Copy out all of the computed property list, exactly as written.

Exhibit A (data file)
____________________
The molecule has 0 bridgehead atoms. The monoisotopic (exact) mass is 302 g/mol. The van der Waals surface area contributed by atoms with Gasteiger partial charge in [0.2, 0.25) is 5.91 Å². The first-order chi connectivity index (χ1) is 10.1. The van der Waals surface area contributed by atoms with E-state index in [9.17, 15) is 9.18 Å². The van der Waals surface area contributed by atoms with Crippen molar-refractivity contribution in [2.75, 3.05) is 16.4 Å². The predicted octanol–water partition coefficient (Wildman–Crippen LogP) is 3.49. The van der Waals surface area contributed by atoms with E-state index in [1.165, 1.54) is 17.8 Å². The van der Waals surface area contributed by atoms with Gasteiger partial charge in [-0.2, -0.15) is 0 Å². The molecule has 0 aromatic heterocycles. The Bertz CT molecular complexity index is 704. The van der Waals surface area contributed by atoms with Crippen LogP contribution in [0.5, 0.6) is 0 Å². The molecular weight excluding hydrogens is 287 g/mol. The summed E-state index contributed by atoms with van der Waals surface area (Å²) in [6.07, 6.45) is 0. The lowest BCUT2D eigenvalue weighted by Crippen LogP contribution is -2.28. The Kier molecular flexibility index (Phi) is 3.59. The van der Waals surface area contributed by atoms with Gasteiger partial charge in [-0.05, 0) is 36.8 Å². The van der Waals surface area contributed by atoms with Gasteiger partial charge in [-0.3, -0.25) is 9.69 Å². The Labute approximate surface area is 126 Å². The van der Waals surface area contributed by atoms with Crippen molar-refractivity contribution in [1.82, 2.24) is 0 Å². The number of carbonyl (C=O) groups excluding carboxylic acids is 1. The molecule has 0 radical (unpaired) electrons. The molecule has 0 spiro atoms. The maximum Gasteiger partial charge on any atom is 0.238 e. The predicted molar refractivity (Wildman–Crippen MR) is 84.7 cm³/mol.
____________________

The molecule has 0 bridgehead atoms. The monoisotopic (exact) mass is 302 g/mol. The van der Waals surface area contributed by atoms with Gasteiger partial charge in [0.2, 0.25) is 5.91 Å². The first-order chi connectivity index (χ1) is 10.1. The van der Waals surface area contributed by atoms with E-state index in [9.17, 15) is 9.18 Å². The van der Waals surface area contributed by atoms with Crippen molar-refractivity contribution in [2.75, 3.05) is 16.4 Å². The predicted octanol–water partition coefficient (Wildman–Crippen LogP) is 3.49. The van der Waals surface area contributed by atoms with E-state index in [1.165, 1.54) is 17.8 Å². The van der Waals surface area contributed by atoms with Gasteiger partial charge in [-0.2, -0.15) is 0 Å². The molecule has 0 aromatic heterocycles. The Bertz CT molecular complexity index is 704. The van der Waals surface area contributed by atoms with Crippen LogP contribution in [0.5, 0.6) is 0 Å². The molecular weight excluding hydrogens is 287 g/mol. The summed E-state index contributed by atoms with van der Waals surface area (Å²) in [6.07, 6.45) is 0. The lowest BCUT2D eigenvalue weighted by Crippen LogP contribution is -2.28. The Kier molecular flexibility index (Phi) is 3.59. The van der Waals surface area contributed by atoms with Gasteiger partial charge in [-0.05, 0) is 36.8 Å². The van der Waals surface area contributed by atoms with Gasteiger partial charge in [-0.3, -0.25) is 9.69 Å². The Labute approximate surface area is 126 Å². The van der Waals surface area contributed by atoms with Crippen molar-refractivity contribution in [1.82, 2.24) is 0 Å². The number of carbonyl (C=O) groups excluding carboxylic acids is 1. The molecule has 0 radical (unpaired) electrons. The molecule has 0 spiro atoms. The maximum Gasteiger partial charge on any atom is 0.238 e. The predicted molar refractivity (Wildman–Crippen MR) is 84.7 cm³/mol.